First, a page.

On Wednesday last week, courtesy of the recently established Young Philanthropists programme at the Royal Opera House, I had the privilege of watching a working rehearsal of the highly anticipated, new production of Swan Lake, which has been years in the planning. We were the first people, who were not staff of the Royal Opera House, to see a dress rehearsal on the main stage of this new production.
The previous Swan Lake production by Anthony Dowell, which premiered in 1987 and remained a cornerstone of the Royal Ballet repertoire for over 30 years, was not without criticism during its life. Although much loved, the set in Act III and the choice to dress the swans in long skirts were questioned.
So, under Kevin O’Hare’s instruction, choreographer Liam Scarlett and production designer John MacFarlane began work on a new production of, what is surely, one of the most iconic and best loved ballets in the whole Classical repertoire. The story is well-known and the exemplary classical choreography by Marius Petipa and Lev Ivanov’s 1885 revival is ingrained into ballet students and ballet-aficionados around the world.
We took our seats in the Grand Tier as the members of the Royal Ballet were warming up on stage surrounded by the stunning set design for Act I. Set in the sumptuous formal gardens of a palace, immediately you get a sense of the period setting: this is set at the turn of the century, around the 1890s, at the dying age of European monarchy. The costumes are exquisite: the female dancers wear long dresses and the male dancers wear a military inspired uniform. Liam has created new choreography for Act I, which marries seamlessly with Tchaikovsky’s score, and has tried to create a background story for some of the secondary characters.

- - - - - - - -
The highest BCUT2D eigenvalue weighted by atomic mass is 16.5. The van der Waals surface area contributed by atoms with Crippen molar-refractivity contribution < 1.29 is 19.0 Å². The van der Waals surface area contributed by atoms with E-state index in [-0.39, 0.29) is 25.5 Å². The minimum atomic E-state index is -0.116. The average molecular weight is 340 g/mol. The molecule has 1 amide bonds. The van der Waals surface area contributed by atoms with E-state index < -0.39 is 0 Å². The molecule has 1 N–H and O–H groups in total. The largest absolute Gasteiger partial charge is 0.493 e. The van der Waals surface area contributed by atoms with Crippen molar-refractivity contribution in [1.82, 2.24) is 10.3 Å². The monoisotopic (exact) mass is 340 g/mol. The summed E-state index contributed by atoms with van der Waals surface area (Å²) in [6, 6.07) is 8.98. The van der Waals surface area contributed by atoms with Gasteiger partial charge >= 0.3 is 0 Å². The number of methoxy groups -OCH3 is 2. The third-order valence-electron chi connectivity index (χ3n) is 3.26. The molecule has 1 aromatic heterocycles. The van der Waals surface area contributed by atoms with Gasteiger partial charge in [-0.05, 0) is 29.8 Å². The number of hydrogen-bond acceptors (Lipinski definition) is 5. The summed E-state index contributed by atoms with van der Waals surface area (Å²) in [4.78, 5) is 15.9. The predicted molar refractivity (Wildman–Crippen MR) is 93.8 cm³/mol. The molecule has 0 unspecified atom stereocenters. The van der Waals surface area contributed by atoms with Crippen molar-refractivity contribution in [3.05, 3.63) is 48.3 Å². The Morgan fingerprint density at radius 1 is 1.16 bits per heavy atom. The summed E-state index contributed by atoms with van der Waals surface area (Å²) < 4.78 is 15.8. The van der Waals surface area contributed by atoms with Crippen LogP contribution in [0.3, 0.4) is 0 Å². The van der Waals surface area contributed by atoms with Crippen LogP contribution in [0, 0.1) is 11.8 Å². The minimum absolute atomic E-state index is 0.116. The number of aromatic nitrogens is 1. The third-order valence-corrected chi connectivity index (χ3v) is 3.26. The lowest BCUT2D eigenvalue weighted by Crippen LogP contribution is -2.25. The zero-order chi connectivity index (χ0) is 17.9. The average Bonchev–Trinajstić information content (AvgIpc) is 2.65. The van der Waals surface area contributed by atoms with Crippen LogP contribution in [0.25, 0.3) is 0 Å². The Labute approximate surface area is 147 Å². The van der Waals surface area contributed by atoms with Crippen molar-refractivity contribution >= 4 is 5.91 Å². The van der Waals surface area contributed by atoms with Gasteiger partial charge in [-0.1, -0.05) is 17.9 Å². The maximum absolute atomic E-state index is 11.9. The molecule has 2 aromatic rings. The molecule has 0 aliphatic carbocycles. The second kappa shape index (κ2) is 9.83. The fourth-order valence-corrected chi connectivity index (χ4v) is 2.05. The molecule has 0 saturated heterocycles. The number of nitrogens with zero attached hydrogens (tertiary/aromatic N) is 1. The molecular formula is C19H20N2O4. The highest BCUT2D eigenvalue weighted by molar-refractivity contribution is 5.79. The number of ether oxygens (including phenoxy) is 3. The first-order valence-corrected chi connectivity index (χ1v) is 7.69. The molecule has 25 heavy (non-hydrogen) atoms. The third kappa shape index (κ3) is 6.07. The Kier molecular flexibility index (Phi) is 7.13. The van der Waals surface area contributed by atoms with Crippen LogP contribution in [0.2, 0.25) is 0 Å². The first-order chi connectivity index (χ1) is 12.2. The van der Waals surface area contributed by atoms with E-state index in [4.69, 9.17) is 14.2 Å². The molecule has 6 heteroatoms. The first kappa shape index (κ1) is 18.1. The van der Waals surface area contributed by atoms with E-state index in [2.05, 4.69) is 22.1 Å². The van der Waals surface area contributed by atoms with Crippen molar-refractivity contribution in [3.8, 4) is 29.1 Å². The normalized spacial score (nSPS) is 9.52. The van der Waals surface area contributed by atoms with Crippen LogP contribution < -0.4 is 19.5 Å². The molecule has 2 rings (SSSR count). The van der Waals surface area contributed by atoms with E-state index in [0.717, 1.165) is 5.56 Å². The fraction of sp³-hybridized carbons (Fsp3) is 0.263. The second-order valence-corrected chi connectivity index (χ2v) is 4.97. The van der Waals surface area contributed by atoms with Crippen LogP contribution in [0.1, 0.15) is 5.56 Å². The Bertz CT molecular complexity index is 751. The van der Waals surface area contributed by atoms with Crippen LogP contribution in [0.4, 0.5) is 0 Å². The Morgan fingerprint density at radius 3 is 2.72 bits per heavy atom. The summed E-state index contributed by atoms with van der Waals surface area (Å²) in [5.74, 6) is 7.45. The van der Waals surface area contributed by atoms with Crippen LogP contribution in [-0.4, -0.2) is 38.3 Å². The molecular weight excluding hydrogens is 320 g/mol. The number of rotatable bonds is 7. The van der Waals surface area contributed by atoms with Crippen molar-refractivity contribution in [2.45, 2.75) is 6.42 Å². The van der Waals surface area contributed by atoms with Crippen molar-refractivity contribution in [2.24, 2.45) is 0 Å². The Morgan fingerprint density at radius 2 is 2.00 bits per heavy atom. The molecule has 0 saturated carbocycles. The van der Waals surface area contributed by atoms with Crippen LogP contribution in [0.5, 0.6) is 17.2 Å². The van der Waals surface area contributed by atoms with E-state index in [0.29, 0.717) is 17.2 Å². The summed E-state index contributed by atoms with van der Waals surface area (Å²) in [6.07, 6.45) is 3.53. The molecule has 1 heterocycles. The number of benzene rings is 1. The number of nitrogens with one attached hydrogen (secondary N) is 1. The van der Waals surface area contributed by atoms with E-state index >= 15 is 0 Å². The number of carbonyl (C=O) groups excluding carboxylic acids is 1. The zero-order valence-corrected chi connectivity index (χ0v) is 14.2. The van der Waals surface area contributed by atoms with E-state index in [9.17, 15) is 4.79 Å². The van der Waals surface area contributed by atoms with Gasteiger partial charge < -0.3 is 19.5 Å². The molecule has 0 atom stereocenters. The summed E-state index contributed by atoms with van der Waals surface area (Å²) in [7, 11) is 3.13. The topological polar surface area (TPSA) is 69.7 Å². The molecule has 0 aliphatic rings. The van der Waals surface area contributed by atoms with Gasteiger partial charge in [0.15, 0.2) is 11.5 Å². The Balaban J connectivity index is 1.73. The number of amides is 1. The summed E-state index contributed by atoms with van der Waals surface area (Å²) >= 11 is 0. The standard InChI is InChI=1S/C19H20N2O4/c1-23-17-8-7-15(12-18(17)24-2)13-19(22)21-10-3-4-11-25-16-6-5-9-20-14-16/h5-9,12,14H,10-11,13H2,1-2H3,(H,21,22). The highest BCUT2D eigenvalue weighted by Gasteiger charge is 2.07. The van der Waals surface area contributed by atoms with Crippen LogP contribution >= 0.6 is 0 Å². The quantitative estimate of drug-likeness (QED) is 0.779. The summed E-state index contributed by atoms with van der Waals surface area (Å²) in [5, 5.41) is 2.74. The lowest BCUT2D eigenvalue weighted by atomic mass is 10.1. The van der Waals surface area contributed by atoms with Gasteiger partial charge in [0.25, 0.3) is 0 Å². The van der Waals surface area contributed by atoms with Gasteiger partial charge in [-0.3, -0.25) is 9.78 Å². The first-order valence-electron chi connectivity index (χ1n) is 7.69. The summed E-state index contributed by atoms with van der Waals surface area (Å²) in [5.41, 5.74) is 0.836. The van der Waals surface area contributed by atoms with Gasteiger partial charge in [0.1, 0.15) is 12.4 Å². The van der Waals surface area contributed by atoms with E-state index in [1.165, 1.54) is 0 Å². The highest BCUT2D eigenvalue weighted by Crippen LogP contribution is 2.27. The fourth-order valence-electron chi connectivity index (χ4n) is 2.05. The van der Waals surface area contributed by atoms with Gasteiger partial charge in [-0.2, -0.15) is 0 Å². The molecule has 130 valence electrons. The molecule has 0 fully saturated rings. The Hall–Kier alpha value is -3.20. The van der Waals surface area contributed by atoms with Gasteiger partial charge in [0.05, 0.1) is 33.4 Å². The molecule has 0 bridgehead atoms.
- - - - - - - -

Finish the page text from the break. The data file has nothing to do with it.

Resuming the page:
As the music to Act I comes to an end, we anticipate a pause while the stage hands recreate the Act II set behind a curtain. But the music continues straight into Act II. The set starts to transform before our eyes. The effect is thrilling. Accompanied by Tchaikovsky’s magnificent score, the garden scene of Act I is miraculously transformed to the lake-side scene of Act II. Liam has returned to classical form and all the swans are dressed in tutus: the traditionalists will be satisfied. And rightly so. The lines of Petipa’s and Ivanov’s choreography are enhanced by the structure of the tutus. For Act II, he has retained the Petipa/Ivanov choreography.
Unfortunately, we did not get to see the company rehearse Act III (which is probably my favourite act of the entire ballet). But as Kevin said to me, they can’t give away all of their surprises to us before opening night.
Act IV continues at the lake-side scene but this time the set is abstract and bleak, reflecting the sadness of the story. The music is powerful, even when played as a Piano solo (for the rehearsal). Liam has reinstated music from the 1877 production, which was removed by Drigo after Tchaikovsky’s death for the 1895 production. In particular, the new Act IV pas de duex mimics the beginning of the Act II pas de deux, when Siegfried meets Odette for the first time. This homage is pure poetry. And with that, the ballet approaches its inevitable conclusion. It will not be too much of a surprise to reveal that there is a strategically placed rock at the rear-centre stage.
In conclusion, this is a beautifully realised interpretation of Swan Lake: refreshingly new, while remaining true to its classical roots. Liam has a clear vision which is convincingly portrayed to the audience. He has an eye for detail, both in terms of the choreography and also the story, paying careful attention to Tchaikovsky’s wonderful music. The wonder of dance is that it is a language which is universally understood, no matter what native tongue you speak. I believe this production will be a huge success. And I cannot wait to see it in its entirety on 9 June. I would recommend anyone to go and see it for themselves. You will not be disappointed. And there may even be a few surprises along the way (by which I mean, watch out during the Overture and for the surprise ending…).
Performances from 17 May 2018. Live cinema performance on 12 June 2018.
Tickets are available for Liam Scarlett’s Swan Lake via the ROH here.